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A close friend of mine found out about her allergy to bananas (weird, I know) the hard way- she ended up in the ER with an epi-pen. Her experience compelled me to learn more about food allergy skin tests, and I’ll share here with you the critical pieces of information I’ve gathered.
How do we read a food allergy skin test correctly? To correctly read a skin test, monitor your skin after the test for a reaction. If you have an allergy, a red, itchy bump, which may look like a mosquito bite will develop. The bump’s size should be measured for changes, and the results recorded.
As you may have guessed, there’s a lot more to testing for a food allergy than watching an itchy bump. Read on for more information on food allergy skin tests, and the questions that surround diagnosing and treating a food allergy.
How Does an Allergy Skin Test Work?
If you or your physician suspect you’ve got a food allergy, it’s imperative to get a skin test immediately. Food allergies can be very dangerous, and knowing upfront if you have one could save your life.
There are different kinds of food allergy skin tests, and lots of variables to consider when getting a skin test. Individuals often have different reactions to different types of skin tests. Your doctor or if you have a Board-Certified Allergists will determine which test is right for you.
A skin test for food allergies works the same as for other kinds of allergies- by exposing your body to different potential allergens and monitoring the results. Here’s what to expect when interpreting a food allergy skin test:
- Your doctor or allergist will place a drop of solution containing the food allergen on your back or forearm. When testing for allergies to fruits or vegetables, fresh foods may be used instead of the derived solution.
- Using a tiny plastic probe or needle, the physician gently pricks or scratches the skin. This allows a tiny amount of the solution to enter just below the surface of the skin, exposing the skin to suspected allergy-causing substances (allergens).
- The area is monitored for 15-30 minutes after the skin pricks. An itchy red bump that looks like a mosquito bite (called a wheal) will develop if you’re allergic to one of the tested substances.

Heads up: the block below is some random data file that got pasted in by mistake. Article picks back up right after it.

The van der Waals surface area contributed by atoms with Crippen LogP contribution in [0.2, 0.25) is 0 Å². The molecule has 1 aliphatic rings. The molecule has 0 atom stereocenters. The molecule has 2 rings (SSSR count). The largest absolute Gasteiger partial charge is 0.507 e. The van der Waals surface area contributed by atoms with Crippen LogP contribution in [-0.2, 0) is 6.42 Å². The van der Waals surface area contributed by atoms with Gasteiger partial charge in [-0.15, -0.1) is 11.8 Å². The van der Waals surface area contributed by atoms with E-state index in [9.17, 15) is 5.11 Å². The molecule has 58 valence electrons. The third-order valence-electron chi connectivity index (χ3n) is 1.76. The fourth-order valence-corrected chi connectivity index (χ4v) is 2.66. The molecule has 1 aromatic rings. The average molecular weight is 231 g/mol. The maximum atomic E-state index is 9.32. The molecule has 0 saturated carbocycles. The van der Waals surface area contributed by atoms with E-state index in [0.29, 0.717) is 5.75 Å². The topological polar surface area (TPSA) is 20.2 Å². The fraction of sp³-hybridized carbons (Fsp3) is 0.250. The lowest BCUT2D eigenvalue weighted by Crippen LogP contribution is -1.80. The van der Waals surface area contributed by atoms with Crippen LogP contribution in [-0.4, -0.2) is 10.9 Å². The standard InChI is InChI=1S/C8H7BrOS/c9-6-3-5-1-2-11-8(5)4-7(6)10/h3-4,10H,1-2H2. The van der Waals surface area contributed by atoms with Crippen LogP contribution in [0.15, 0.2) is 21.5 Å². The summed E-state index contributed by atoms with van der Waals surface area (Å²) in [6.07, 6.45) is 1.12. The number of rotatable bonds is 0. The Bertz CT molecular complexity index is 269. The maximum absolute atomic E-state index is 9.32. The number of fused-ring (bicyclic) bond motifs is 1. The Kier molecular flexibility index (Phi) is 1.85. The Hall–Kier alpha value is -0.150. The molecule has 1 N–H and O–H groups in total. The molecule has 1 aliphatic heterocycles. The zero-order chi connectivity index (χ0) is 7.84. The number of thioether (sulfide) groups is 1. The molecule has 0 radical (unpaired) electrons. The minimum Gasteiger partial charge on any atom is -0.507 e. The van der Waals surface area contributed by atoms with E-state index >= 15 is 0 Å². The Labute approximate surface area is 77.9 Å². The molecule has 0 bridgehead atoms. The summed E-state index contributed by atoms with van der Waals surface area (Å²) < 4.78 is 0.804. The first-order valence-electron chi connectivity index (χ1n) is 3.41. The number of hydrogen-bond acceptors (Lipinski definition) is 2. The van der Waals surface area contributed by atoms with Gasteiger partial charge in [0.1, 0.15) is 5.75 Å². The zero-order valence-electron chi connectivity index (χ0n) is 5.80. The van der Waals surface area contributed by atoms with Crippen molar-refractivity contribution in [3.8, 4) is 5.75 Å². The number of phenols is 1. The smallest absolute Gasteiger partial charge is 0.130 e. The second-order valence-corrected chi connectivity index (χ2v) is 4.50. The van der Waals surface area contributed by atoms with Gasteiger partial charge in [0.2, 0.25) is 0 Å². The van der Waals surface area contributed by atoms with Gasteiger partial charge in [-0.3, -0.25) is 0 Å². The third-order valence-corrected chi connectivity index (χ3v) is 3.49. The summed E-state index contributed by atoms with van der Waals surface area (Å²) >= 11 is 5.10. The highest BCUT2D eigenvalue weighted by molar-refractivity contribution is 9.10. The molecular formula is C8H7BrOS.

- A nurse or doctor measures the size of the bump and records the results. Then he or she will clean your skin with alcohol. Measurements may take time, as the wheel may change in size and appearance after your skin is exposed to the allergen.
It’s crucial at this point to emphasize it’s recommended to take a food allergy skin test under the care of a professional. Home skin tests are available, but when testing for allergies, your body is being exposed to allergens that may cause severe reactions.
Some patients are concerned that a skin test may be painful. Skin tests aren’t usually painful, the scratching feels a little like a fingernail scratch, and there’s no bleeding. They’re also inexpensive and often produce immediate results.
If an allergy test determines you have a food allergy, your doctor will develop a plan with you to help treat that allergy. Some specific allergy treatments can even eliminate a food allergy.
Preparing for the Allergy Skin Test
Both you and your doctor will cover your medical history together to determine if a skin test is the best for your needs. This usually involves asking detailed questions about your signs and symptoms and how you’ve been treating them. The American College of Allery, Asthma and Immunology has an FAQ guide on allergy testing and how to prepare for one.
Based on this information, your doctor may be able to determine if genetically, allergies run in your family. They will also determine if an allergic reaction is what’s most likely causing your symptoms.
Your doctor may also do a physical exam, paying specific attention to your skin, throat, eyes, ears, nose, and chest to gather more information and clues about what’s causing your symptoms.
How to Get Your Skin Allergy Results
Before leaving your doctor or allergist’s office, you’ll know the results of a skin prick test. Sometimes, effects occur immediately. Other times it may take a few minutes, but the visual results of a skin test usually become apparent rapidly.
The same is true for an intradermal test. A blood test and a patch test, however, may take several days or more to receive results. (We’ll take a more in-depth look at different kinds of allergy tests a little later in this article.)
If your skin test returns positive, you may be allergic to the substance to which you were exposed. If bigger patches (wheals) of irritation emerge, it’s usually an indicator of heightened sensitivity when exposed to an allergic substance.
Like any medical exam, skin tests aren’t always 100% accurate. Sometimes, they can show you’re allergic to something when you’re not (creating a false positive), or they may not show a reaction to something you are allergic to (creating a false negative).
Reactions to the same test performed at different times can also vary, or you may even show sensitivity to an allergen during the test, but not show symptoms in daily life.